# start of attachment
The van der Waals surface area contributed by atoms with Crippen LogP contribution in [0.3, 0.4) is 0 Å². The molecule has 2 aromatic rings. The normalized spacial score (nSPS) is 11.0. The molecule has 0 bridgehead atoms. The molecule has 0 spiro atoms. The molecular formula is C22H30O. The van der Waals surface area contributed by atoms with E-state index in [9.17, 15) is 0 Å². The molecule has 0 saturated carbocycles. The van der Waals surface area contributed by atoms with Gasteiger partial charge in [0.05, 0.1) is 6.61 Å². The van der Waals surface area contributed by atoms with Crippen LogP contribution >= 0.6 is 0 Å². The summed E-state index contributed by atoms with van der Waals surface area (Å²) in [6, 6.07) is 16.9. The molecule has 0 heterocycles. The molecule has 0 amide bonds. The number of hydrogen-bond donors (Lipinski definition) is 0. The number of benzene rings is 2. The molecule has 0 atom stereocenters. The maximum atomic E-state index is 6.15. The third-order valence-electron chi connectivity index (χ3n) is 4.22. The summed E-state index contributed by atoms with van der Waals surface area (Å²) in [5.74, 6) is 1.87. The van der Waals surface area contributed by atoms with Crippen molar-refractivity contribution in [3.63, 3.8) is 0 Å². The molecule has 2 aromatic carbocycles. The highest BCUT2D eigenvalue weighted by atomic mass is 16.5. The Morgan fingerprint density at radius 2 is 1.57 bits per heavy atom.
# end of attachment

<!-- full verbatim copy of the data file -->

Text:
The van der Waals surface area contributed by atoms with Crippen LogP contribution in [0.3, 0.4) is 0 Å². The molecule has 2 aromatic rings. The normalized spacial score (nSPS) is 11.0. The molecule has 0 bridgehead atoms. The molecule has 0 spiro atoms. The molecular formula is C22H30O. The van der Waals surface area contributed by atoms with E-state index in [9.17, 15) is 0 Å². The molecule has 0 saturated carbocycles. The van der Waals surface area contributed by atoms with Gasteiger partial charge in [0.05, 0.1) is 6.61 Å². The van der Waals surface area contributed by atoms with Crippen LogP contribution >= 0.6 is 0 Å². The summed E-state index contributed by atoms with van der Waals surface area (Å²) in [6, 6.07) is 16.9. The molecule has 0 heterocycles. The molecule has 0 amide bonds. The number of hydrogen-bond donors (Lipinski definition) is 0. The number of benzene rings is 2. The molecule has 0 atom stereocenters. The maximum atomic E-state index is 6.15. The third-order valence-electron chi connectivity index (χ3n) is 4.22. The summed E-state index contributed by atoms with van der Waals surface area (Å²) in [5.74, 6) is 1.87. The van der Waals surface area contributed by atoms with Crippen molar-refractivity contribution in [3.63, 3.8) is 0 Å². The molecule has 2 aromatic carbocycles. The highest BCUT2D eigenvalue weighted by atomic mass is 16.5. The Morgan fingerprint density at radius 2 is 1.57 bits per heavy atom.